from The American Heritage® Dictionary of the English Language, 4th Edition
- n. A garment consisting of a length of printed cloth wrapped about the waist that is worn by men and women in Malaysia, Indonesia, and the Pacific islands.
from Wiktionary, Creative Commons Attribution/Share-Alike License
- n. A garment made of a length of printed cloth wrapped about the waist that is commonly worn by men and women in Malaysia, Sri Lanka, India, Indonesia, and the Pacific islands.
from the GNU version of the Collaborative International Dictionary of English
- n. A sort of petticoat worn by both sexes in Java and the Malay Archipelago.
from The Century Dictionary and Cyclopedia
- n. A garment used in the Indian archipelago, consisting of a piece of cloth which envelops the lower part of the body: worn by both sexes.
- n. Hence The cotton cloth generally used for this garment, especially the printed cotton imported from Europe, to which the name has been given as a trade designation.
from WordNet 3.0 Copyright 2006 by Princeton University. All rights reserved.
- n. a loose skirt consisting of brightly colored fabric wrapped around the body; worn by both women and men in the South Pacific
I dressed up with my limited resources as a Hawaiian girl, though I think I ended up more tribal given that my sarong is covered in elephants.
The arrangement of the sarong is simply this reversed, with the advantage that walking is not impeded.
In this country part, I see some ladies take the morning stroll in sarong and kabia, and I must confess I envy them, they look so lightly clothed and comfortable; and when the eye is accustomed to the costume, it is really becoming.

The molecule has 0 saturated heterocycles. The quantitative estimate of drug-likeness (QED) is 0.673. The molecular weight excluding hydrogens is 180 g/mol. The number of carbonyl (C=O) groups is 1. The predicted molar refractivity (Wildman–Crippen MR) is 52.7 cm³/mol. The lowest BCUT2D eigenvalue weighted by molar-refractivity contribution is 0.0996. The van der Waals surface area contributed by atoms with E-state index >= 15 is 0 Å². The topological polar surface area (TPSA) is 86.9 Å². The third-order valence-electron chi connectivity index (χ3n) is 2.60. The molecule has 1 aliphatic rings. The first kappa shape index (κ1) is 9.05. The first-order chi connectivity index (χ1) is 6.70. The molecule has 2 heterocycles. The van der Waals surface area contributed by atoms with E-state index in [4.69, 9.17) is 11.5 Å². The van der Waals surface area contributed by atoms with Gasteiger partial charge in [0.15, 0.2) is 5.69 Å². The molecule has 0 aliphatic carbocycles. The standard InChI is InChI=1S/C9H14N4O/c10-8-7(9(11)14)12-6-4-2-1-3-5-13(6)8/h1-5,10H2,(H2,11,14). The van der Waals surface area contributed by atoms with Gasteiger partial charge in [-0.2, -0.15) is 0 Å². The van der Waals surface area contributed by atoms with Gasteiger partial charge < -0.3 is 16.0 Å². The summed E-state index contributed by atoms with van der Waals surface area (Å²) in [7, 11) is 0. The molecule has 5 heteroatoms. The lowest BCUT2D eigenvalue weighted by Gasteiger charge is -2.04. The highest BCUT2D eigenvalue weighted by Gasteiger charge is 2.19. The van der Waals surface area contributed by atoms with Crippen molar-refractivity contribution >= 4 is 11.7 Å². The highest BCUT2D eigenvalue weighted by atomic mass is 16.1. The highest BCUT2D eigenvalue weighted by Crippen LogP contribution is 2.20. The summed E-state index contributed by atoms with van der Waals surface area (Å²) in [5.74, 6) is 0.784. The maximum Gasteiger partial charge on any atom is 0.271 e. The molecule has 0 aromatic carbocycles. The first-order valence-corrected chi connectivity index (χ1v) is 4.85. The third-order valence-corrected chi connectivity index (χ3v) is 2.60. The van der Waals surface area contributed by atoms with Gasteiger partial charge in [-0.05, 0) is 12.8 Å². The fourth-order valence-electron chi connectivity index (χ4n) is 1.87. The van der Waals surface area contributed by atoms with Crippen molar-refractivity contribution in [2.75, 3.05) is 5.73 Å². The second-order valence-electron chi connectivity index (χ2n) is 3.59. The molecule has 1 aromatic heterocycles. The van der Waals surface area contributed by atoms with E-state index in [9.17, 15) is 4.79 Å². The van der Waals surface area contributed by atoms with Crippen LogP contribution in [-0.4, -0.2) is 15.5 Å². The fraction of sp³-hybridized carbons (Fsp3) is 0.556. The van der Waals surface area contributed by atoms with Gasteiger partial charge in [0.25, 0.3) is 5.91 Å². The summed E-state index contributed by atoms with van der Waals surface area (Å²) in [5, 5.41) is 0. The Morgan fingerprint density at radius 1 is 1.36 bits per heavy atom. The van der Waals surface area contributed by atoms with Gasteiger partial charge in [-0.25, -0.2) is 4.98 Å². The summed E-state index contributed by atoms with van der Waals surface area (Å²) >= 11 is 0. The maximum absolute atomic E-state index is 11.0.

We had not been half an hour on deck when the Dutch ladies appeared in sarong and kabia, looking greatly relieved in the light clothing.
There she was, looking much more at home in sarong and kabia than in her satin dress, working her way up a long line as in a country dance.
They also wear gold or silver pins in their hair, and the sarong is girt or held up by a clasp of enormous size, and often of exquisite workmanship, in the poorer class of silver, and in the richer of gold jeweled with diamonds and rubies.
And by the way, the sarong is a traditionally male garment in Sri Lanka, and males wear tubular and rectangular sarongs by many names throughout Asia and the south Pacific, and in the highlands of Scotland.
Arthur C. Clarke wore them often, since in Sri Lanka the sarong is a purely male item of apparel.
In Sri Lanka, the sarong is a make item of apparel, and men wear something like the sarong, tubular or rectangular, throughout much of southeast Asia, and most of the south Pacific.
A sarong is a skirt made of a tube of cloth about three feet in diameter; you get into it and wrap it round your waist like a towel; the surplus material falling into pleats that permit free movement.